I love when friends are up for an adventure! Particularly when it means exploring somewhere new! For whatever reason, I thought that places like Sorrento or the Amalfi Coast were really hard to reach. They weren’t on my radar at all until one of my colleagues visited over a long weekend earlier this year. Only then did I investigate how to get there. As it turns out, there are direct flights from Geneva to Naples on easyJet, and places like Pompeii, Sorrento, Amalfi Coast, and the island of Capri are all easily accessible from there.
Monday, September 21 was a public holiday in Switzerland. (I have no idea which holiday, but I’ll take it.) This, coupled with the fact that a friend was visiting from the US, made it a great excuse to get away (and to take a couple of extra days).
[We were really excited about embarking on an adventure!]
In our first hours on the ground in Italy, I learned I had to drive WAY more aggressively. Like turn-left-in-front-of-people, dodge-motor-bikes, park-illegally, stay-out-of-the-fast-lane aggressive. Driving in Naples and the surrounding area is NOT for the faint of heart!
After a reunion dinner with friends from Youngstown, we found gelato (a must every day spent in Italy) and then called it a night.
Our next morning started bright and early with our Pompeii guide picking us up at our hotel. His name was Antonio Somma, and he was AMAZING!! I highly recommend him, if you plan to visit Pompeii. Walking through the ruins comes to life with a guide, and he helped us bypass the crowds. He’s from Pompeii, and he’s been doing this for a LONG time, so he was very knowledgable. We spent about two hours with him, and I thought it was the perfect amount of time. (And no, he didn’t pay me to write that review.)
The fact that we can walk through Pompeii today is pretty remarkable. Mount Vesuvius erupted in 79 A.D. when somewhere between 11,000-23,000 people were living in Pompeii. They speculate that people would’ve had approximately 10 minutes between the explosion and their death. Some believe that there were a few people who escaped, but there are no records of that, so it’s possible the entire city was killed. What I learned for the first time during our visit is that the city of Pompeii was covered in volcanic ash (13-20 feet deep) – not lava. The lava spilled out another side of the volcano and went into the Mediterranean Sea. Had lava covered Pompeii, it would’ve been destroyed rather than preserved.
Over time, vegetation grew on top of the mound of volcanic ash and throughout the centuries, people began to inhabit the area again. It wasn’t until the 1700’s that the farmers living on the land started digging wells in search of water and discovered a buried city, which was very well preserved. Isn’t that WILD?!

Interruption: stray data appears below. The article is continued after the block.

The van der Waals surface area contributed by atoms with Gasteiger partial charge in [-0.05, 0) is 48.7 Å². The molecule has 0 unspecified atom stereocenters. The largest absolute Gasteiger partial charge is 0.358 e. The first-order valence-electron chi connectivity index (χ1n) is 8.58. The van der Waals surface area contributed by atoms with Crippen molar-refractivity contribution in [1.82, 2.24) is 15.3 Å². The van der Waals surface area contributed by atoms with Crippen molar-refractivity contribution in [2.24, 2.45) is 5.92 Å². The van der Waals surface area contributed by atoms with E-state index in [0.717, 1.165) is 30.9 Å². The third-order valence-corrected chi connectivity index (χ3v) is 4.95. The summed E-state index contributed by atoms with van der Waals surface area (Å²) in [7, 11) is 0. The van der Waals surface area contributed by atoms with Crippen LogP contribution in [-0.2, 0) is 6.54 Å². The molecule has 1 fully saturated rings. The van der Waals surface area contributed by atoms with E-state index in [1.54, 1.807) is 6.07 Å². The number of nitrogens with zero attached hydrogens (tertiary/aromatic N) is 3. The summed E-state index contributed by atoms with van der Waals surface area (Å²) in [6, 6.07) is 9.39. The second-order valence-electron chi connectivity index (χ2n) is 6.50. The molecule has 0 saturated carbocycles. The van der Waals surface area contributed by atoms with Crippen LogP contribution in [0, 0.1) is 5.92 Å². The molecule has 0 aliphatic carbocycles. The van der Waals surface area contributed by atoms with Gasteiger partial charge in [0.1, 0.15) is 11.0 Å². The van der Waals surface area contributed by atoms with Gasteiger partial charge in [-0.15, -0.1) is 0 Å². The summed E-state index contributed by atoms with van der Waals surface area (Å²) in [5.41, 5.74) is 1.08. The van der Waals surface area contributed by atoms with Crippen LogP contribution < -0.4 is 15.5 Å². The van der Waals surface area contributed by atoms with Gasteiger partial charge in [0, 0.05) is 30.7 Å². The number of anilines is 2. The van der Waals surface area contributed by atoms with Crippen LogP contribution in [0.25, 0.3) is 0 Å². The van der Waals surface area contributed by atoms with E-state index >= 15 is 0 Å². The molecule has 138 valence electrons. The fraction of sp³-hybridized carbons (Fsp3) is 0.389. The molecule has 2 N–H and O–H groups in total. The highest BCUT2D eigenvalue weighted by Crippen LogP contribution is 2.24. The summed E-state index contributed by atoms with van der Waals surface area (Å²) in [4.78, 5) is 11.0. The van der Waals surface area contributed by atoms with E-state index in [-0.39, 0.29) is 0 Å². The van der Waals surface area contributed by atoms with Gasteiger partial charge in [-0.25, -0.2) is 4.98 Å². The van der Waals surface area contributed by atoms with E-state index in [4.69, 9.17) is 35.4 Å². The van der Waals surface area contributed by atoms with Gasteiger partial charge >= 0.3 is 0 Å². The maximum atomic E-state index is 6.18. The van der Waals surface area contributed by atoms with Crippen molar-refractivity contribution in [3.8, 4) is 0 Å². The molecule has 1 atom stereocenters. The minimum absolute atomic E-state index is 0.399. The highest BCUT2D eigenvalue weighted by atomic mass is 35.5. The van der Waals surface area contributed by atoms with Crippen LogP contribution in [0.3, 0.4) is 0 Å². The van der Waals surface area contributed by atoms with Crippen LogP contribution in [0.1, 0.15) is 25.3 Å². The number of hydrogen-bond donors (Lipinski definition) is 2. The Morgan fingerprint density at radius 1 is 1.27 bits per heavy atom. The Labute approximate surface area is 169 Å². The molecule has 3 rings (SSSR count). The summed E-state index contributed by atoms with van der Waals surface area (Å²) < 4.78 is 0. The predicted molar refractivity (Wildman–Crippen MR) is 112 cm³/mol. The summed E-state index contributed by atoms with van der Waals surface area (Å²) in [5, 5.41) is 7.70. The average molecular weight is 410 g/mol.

[Excited to start our tour of the ruins with Antonio!]
[The former gymnasium]
[SHOPS! Pompeii was a city of shopping, eating, and brothels. An ancient version of Las Vegas or Amsterdam.]
[A bedroom in the brothel…yikes!]
[And the city was really large – as you can see from this view down the main street]
[Because the city would flood, they put these large stones in the road, so they could cross the street without getting wet. Chariots had to be the appropriate width in order to maneuver around these large stones.]
[Look at the mosaic tiles in this private residence!]
[Mount Vesuvius looked pretty ominous in the distance]
[Many of the remaining buildings have existing frescoes on the walls and ceilings, which I found amazing!]
[Skeletons found when the city was uncovered reminds you of the lives lost]
[The home of a wealthy person in town…multiple bedrooms, kitchen, courtyard, and other rooms!]
[One of the public kitchens in town. Not sure if this was a public snack bar or fast food restaurant, or if it was something like the communal kitchen in a college dorm. Either way, I’m sure someone was whipping up some delicious pizzas in that oven!]
[Coffee or hot soup anyone?]
[A number of body casts are displayed. This is how archaeologists found a number of bodies when the city was uncovered. Perfectly formed casts from the volcanic ash preserving the forms of people and animals that were killed.]
[A peaceful image of the powerful Mount Vesuvius overlooking the ruins of Pompeii]
[After our morning history lesson, we paused for a few minutes to enjoy a cappuccino. I know I have limited experience drinking coffee of any kind, but I have to say that cappuccinos in Italy are better than anywhere else!]